Nikon continues to impress us with the quality of images produced by its Coolpix range. Happily, the P520 is no different.
Images feature vibrant and well-produced colours, without being too over the top. Despite its small size, lots of detail is captured by the 18 million pixel sensor. Some evidence of smudging can be seen when viewing images at 100%, but generally in good light, details are crisp. Viewing at normal printing and web sizes reveals images with plenty to like.
There's also very little evidence of fringing in high contrast areas, which is pleasing to see.
That 42x optical zoom is extremely flexible for shooting a wide range of different subjects, and will surely be appreciated by travelling photographers. The excellent news is that while the zoom itself is quick and fluid to use, images taken at the far end of the telephoto optic also display a good amount of detail with minimal blur caused by camera shake.
Since you can alter the autofocus point, you have a good amount of control over compositions with the Nikon P520. Generally, autofocus locks onto the subject quickly and accurately.
Macro focusing can be activated if you need to get closer to the subject. This results in detailed close-up shots that also have the added benefit of reducing the depth of field for beautiful creative effects. The macro focusing capability of the camera is another advantage that bridge models have over their DSLR counterparts.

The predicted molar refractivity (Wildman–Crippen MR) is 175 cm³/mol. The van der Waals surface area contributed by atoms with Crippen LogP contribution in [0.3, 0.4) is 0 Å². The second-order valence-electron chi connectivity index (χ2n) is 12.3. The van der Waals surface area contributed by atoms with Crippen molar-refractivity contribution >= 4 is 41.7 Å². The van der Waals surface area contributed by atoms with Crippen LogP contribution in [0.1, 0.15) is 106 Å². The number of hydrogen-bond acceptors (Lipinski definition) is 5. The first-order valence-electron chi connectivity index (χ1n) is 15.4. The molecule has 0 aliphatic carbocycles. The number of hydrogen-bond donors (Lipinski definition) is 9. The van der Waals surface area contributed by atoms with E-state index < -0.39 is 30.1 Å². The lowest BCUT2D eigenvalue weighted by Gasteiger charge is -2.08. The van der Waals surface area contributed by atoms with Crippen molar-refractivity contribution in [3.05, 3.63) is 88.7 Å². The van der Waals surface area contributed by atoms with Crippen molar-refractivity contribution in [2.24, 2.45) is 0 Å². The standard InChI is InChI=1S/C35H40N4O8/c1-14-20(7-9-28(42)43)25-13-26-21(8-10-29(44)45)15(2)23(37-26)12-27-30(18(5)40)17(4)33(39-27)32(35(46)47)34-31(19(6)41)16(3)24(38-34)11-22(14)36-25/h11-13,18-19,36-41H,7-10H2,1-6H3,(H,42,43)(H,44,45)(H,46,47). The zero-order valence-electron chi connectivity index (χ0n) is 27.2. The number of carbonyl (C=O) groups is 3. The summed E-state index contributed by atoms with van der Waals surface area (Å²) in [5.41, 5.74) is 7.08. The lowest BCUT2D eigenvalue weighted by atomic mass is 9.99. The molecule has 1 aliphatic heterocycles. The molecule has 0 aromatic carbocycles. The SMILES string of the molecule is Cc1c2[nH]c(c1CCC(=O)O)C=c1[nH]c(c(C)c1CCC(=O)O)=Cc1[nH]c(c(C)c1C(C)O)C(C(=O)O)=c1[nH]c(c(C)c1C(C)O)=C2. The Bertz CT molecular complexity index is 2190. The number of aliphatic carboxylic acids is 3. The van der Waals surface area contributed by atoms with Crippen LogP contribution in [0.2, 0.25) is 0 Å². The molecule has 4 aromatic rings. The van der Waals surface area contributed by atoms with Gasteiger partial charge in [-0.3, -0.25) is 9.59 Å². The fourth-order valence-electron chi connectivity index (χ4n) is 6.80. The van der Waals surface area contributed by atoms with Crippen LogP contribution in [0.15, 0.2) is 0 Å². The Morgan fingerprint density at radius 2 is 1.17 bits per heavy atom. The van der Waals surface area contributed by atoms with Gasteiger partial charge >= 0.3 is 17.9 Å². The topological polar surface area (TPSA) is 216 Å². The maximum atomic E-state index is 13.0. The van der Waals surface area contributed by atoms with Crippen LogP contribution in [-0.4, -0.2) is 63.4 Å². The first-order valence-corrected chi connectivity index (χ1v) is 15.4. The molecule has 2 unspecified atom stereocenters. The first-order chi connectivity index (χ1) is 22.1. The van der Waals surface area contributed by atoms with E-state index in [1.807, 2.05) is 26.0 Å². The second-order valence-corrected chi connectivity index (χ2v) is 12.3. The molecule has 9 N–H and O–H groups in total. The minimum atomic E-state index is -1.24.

Generally, Matrix (all-purpose) metering does a very good job of helping the camera to produce accurate and well-balanced exposures. A couple of times during our review, it did struggle with scenes with very high contrast. If this happens, it's advisable to switch to Spot Metering for a better representation.
Again, automatic white balance does a reasonable job in different lighting conditions. If you find that the camera can't quite keep up, switching to a more suitable white balance option is pretty easy.
The Nikon Coolpix P520 offers some creative filters under the Effects mode found on the mode dial. Since the camera is incapable of shooting in raw format, should you decide down the line that the effects aren't what you really want, you're stuck with them anyway.
That said, there are some fun and interesting effects to experiment with, depending on your personal preference. We particularly liked the High-Contrast Monochrome and Cross Process filters.
As with other Nikon cameras from across its range of compacts, CSCs and DSLRs, there is also the option to adjust Picture Control. This is a more understated way to get creative, enabling you to boost the colours and contrast (Vivid) or create a simple black and white conversion (Monochrome). These can be accessed while shooting in fully manual and semi-automatic modes, giving you greater control over other settings.
The Nikon Coolpix P520's large screen is great for composing your images on, being bright and not suffering particularly badly from glare (except in the very brightest sunlight).
The fact that the screen articulates is a bonus too, since you can manoeuvre it away from very bright light, or have a better angle of view for awkward compositions.
Unfortunately, such high praise can't be lavished on the electronic viewfinder. We've already mentioned that it can't be used unless the screen is packed away, but it is also small and not as responsive as those found on other cameras, particularly the likes of the Nikon 1 compact system cameras.
We'd only recommend using the Nikon Coolpix P520's viewfinder in very bright conditions, or if you want an extra way to stabilise the camera when shooting at the telephoto end of the lens.